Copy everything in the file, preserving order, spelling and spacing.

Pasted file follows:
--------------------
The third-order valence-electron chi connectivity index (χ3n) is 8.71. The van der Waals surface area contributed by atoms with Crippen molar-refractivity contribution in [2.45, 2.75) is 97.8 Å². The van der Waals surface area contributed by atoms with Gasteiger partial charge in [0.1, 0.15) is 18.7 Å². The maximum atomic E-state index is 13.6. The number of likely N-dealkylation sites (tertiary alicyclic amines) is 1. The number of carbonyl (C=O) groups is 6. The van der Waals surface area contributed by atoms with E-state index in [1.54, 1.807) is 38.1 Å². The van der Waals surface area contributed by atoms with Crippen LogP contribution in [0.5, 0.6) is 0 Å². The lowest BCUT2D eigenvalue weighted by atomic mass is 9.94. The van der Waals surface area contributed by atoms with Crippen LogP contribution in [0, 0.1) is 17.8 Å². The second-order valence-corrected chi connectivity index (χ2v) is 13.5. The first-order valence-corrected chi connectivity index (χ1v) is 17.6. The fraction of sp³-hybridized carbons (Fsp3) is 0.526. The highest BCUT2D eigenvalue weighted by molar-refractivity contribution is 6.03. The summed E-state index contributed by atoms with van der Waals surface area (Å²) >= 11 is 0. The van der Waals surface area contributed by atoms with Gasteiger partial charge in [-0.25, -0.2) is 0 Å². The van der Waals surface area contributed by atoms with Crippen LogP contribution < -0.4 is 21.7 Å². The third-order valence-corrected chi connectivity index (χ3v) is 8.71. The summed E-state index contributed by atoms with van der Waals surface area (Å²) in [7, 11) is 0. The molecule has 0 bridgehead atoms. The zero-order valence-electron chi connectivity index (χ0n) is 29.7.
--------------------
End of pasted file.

The third-order valence-electron chi connectivity index (χ3n) is 8.71. The van der Waals surface area contributed by atoms with Crippen molar-refractivity contribution in [2.45, 2.75) is 97.8 Å². The van der Waals surface area contributed by atoms with Gasteiger partial charge in [0.1, 0.15) is 18.7 Å². The maximum atomic E-state index is 13.6. The number of likely N-dealkylation sites (tertiary alicyclic amines) is 1. The number of carbonyl (C=O) groups is 6. The van der Waals surface area contributed by atoms with E-state index in [1.54, 1.807) is 38.1 Å². The van der Waals surface area contributed by atoms with Crippen LogP contribution in [0.5, 0.6) is 0 Å². The lowest BCUT2D eigenvalue weighted by atomic mass is 9.94. The van der Waals surface area contributed by atoms with Crippen LogP contribution in [0, 0.1) is 17.8 Å². The second-order valence-corrected chi connectivity index (χ2v) is 13.5. The first-order valence-corrected chi connectivity index (χ1v) is 17.6. The fraction of sp³-hybridized carbons (Fsp3) is 0.526. The highest BCUT2D eigenvalue weighted by molar-refractivity contribution is 6.03. The summed E-state index contributed by atoms with van der Waals surface area (Å²) >= 11 is 0. The van der Waals surface area contributed by atoms with Gasteiger partial charge in [-0.25, -0.2) is 0 Å². The van der Waals surface area contributed by atoms with Crippen LogP contribution < -0.4 is 21.7 Å². The third-order valence-corrected chi connectivity index (χ3v) is 8.71. The summed E-state index contributed by atoms with van der Waals surface area (Å²) in [7, 11) is 0. The molecule has 0 bridgehead atoms. The zero-order valence-electron chi connectivity index (χ0n) is 29.7.